Friday, February 17, 2012

Demoness of the Wastelands

Abdul Alhazrad was dying of thirst, he had wandered into the great desert searching for a nameless city of antediluvian kings and swiftly became lost in that endless waste. His supplies and camel had disappeared in a sandstorm nearly four days gone and now it seemed his doom was upon him, but a whisper carried on the hot winds led him forward;
Come to me, wanderer.
Would you dare gaze upon me?
Come to me,
burn in the fire of knowledge and beauty.

     After a long nightmare of sun, sand, and misery, Alhazrad stumbled inside the gates of a ruined city. The ancient demoness Ereshkigal greeted him and restored his strength with words of healing and honeyed wine of no mortal vineyard. In return she bade Alhazrad to remove the hundred binding runes that the Elder Gods had written upon her flawless body. The glyphs held her to the dead place, punishment for the abominations she had led her worshippers to perform in primal ages. Fearing the wrath of the Elder Gods even more than the seductive demoness, Abdul refused .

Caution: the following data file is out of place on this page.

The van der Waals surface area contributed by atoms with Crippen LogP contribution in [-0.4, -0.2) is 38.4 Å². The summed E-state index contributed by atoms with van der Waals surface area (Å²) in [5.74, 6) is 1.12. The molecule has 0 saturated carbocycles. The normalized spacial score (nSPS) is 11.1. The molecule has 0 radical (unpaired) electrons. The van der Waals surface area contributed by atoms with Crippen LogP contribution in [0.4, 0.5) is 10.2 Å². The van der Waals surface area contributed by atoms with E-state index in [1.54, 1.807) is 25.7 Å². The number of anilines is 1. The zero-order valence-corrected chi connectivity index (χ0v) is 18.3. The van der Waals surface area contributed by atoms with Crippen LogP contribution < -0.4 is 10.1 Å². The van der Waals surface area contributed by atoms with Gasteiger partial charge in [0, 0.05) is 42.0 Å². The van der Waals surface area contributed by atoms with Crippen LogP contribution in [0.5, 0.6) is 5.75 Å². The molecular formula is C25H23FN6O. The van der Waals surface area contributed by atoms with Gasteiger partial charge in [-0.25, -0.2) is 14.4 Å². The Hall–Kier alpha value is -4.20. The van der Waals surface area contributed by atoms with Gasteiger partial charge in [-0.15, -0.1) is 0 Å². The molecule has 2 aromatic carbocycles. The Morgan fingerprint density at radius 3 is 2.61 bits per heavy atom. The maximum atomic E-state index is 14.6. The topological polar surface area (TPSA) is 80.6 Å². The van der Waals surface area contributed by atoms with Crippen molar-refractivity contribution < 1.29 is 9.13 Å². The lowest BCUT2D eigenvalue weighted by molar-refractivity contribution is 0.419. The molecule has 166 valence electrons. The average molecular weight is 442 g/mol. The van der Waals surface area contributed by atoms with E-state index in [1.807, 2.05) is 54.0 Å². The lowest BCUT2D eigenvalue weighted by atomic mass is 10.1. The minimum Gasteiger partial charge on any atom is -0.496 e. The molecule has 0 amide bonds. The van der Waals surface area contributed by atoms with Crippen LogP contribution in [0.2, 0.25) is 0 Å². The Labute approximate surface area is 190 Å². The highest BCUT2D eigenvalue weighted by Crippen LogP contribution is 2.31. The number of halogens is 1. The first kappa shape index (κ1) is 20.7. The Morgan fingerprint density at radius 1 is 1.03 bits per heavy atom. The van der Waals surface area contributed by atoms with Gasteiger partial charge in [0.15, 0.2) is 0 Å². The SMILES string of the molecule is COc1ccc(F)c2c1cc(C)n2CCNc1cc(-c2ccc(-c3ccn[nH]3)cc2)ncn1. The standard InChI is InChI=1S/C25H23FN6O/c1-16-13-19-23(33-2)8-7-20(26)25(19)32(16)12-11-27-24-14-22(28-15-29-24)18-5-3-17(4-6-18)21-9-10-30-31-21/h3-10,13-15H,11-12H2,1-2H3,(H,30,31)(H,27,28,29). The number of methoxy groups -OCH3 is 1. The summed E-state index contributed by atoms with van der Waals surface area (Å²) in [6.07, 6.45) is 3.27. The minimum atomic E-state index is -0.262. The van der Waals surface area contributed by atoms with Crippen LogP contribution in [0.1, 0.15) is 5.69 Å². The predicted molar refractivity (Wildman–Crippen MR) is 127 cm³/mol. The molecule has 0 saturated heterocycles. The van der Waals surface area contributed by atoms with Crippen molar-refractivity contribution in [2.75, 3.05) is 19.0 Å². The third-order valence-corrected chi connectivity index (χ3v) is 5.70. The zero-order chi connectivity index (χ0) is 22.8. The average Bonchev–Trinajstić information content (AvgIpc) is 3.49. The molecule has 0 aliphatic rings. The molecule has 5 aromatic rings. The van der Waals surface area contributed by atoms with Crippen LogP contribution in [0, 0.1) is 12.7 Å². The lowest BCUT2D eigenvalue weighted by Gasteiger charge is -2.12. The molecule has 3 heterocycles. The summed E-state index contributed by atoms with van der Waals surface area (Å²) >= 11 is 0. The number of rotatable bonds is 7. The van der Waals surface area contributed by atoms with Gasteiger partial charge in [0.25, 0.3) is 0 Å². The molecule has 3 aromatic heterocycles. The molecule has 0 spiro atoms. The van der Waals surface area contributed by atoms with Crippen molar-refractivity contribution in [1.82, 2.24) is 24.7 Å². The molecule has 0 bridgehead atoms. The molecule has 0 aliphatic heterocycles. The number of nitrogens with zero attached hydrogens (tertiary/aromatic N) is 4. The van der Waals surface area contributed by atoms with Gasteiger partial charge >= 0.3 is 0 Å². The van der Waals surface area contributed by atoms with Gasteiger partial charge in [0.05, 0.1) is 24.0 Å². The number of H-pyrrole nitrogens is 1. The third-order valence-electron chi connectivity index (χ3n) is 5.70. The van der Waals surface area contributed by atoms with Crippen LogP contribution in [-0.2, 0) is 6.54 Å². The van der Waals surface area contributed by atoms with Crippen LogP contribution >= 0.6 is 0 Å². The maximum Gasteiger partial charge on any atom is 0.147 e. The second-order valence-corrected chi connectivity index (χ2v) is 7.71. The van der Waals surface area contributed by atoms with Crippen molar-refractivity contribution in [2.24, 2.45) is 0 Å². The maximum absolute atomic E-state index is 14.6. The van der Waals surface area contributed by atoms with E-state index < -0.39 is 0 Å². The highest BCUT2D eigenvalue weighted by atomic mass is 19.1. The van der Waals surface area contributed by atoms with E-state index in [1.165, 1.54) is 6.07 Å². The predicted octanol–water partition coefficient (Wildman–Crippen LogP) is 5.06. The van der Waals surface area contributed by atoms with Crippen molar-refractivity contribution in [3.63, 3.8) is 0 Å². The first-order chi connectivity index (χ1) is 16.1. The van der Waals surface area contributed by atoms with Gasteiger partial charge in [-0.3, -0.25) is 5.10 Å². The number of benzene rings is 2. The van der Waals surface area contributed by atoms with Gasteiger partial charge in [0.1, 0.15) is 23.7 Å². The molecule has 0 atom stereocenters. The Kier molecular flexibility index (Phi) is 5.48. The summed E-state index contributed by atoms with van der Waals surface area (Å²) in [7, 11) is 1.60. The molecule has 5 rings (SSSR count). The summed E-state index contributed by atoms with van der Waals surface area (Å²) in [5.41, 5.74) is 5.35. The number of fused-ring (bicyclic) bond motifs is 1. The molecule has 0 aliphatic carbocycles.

Ereshkigal offered to trade him knowledge of many unspeakable demons for her freedom. The mad arab's lust for arcane secrets overcame his fear. He agreed and bade her speak.
   For two days and nights Ereshkigal sang to him. Her songs were older than mankind, they told tales of the Great Old Ones; Tsathoggua, black toad of the abyss; Yig, father of serpents; Ahruman, who is called the lord of corruption and Pazuzon who breathes the black wind that kills men and beasts; even whispering of Yog-Sothoth, who is the gate and the key; of all these and many others she sang .
  By the third day Abdul could bear no more as his brain seethed with things no mortal should know, he begged the demoness to be silent.

   Then Ereshkigal demanded her payment, she gave Alhazrad ink and quill that he should mark through the runes that held her to a dead and forgotten place. But he betrayed the demoness, inscribing yet another binding to her perfect skin and then fleeing for the city gates. Ereshkigal's voice turned to a roar of curses and she prophesied that the knowledge she gave Abdul would lead to his terrible demise. Alhazrad stole a single glance over his shoulder at the horror the Ereshkigal had transformed into. Then he ran harder, praying his heart would burst and save him from the memory of what he had witnessed.